Friday, 24 June 2016

2016 Trip to Europe - Day 15 - Helsinki, Finland



We awoke in the harbour of Helsinki. I must admit I
Helsinki Harbour
know next to nothing about these next three countries we will visit.

We took a “hop-on-hop-off” bus to get a general overview of Helsinki. It was a good choice. We were taken along the sea and through neighborhoods that had a quite affluent look. There were many apartment buildings, but no high-rises. Few buildings exceeded four stories. The architecture reminds me of parts of nineteenth century Budapest and Vienna, the yellow houses with white decorative trim.

Our guide told us that Finland, in addition to having a national health plan that covers all that country’s people for everything, birth to grave, also has a national education plan under which all education is free through university and post high school technical schools. No student ever has to pay a cent to attend school at any level. What a model to aspire to!

Sibelius Monument
We saw the highlights of the city, Sibelius Park, with a monument to that great Finnish composer. The monument, executed by a contemporary Finnish sculptor, looks like nothing so much as a collection of organ pipes standing helter-skelter next to each other in a large bunch. It seems the people of Helsinki were no more impressed than I, because they made him go back and insert a bust of Sibelius in among the pipes.

There is quite a lot of super-modern architecture
Finlandia Hall
tucked in here and there, particularly in public buildings. Finlandia Hall is one example, lots of glass and odd shapes.

It is always interesting to hear viewpoints on “the war” meaning WW2. These were voiced, unsolicited both in St. Petersburg and here. Finland managed somehow to remain neutral all through the war, so, according to our guide, was a hot bed for spying, as well as a refuge for those escaping from German held territories. Both the Russians and the Americans had Embassies here, in the same block for the duration of the war.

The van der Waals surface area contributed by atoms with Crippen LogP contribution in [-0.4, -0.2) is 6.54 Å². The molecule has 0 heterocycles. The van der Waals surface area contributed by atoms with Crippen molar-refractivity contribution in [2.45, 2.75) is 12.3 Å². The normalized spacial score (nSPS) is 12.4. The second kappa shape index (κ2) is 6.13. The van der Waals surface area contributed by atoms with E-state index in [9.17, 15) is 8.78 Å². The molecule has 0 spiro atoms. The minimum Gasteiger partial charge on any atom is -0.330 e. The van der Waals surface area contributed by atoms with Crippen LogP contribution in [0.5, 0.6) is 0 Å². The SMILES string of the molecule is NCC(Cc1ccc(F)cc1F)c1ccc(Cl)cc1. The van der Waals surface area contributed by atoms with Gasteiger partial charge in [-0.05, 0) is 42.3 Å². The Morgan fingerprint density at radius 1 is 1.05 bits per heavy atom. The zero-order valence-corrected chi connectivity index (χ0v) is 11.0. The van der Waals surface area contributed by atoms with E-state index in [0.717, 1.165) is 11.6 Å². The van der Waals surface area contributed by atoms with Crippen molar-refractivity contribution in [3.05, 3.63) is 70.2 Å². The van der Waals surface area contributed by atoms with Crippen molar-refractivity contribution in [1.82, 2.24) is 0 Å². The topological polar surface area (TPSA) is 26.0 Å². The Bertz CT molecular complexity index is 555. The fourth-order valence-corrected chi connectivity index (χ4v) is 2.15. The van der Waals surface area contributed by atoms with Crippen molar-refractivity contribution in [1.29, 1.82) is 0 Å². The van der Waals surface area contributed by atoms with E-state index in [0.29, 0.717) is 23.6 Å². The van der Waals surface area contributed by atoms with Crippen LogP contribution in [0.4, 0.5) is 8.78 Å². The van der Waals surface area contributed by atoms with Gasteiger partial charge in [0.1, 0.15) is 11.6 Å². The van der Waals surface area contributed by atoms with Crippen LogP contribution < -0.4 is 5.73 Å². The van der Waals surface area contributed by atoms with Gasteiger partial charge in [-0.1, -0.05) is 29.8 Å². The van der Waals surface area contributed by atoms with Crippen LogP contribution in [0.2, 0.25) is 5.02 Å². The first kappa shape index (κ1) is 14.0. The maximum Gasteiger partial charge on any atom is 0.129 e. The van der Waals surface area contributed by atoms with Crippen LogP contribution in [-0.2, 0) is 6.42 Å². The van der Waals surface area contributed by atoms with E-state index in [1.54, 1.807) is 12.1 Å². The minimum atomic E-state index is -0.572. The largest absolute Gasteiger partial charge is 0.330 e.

Lutheran Cathedral
The Lutheran Cathedral, visible from the harbour, is an imposing all white structure with columns and a dome, in the Senate Square.

They told us the other important church, the all brick Uspenski Cathedral near the harbour, is the largest Orthodox Church (I suppose meaning Russian Orthodox) church in
Uspenski Cathedral
Western Europe. The inside is ablaze with chandeliers and gilt and florid decoration.

After our sight-seeing we wandered through the market and bought a box of strawberries. These are small ones, a bit like the wild ones. They are sweet beyond belief!

****



Where Lemons Bloom by Blair McDowell
Blair McDowell's latest tale of Suspense  takes the reader to Italy's  beautiful Amalfi Coast.


"Adamo and Eve are two people who have both been through their own versions of hell. They are both certain that they are not ready to enter into a relationship, but love finds them anyway. Then it takes them on the non-stop thrill ride of their lives."
-   Marlene Harris, readingitall.com




 
When Eve Anderson meets Adamo de Leone on a ship bound for Europe, she has no idea of the dark secret that will endanger both their lives. She accompanies him to his home on Italy’s Amalfi Coast to open an inn left to him by his grandfather. But then she learns he spent 5 years in prison for a crime he claims he didn’t commit. Could the man she loves be responsible for embezzling eighty million dollars from the investment firm he once owned?

Adamo wants to hold Eve at arm’s length until he can clear his proud family name. But when there is an attempt on his life and Eve is terrorized by a gun-bearing thug, he realizes how much he wants her, and he must accept whatever help he can get to uncover the well-hidden trail of a six-year-old crime.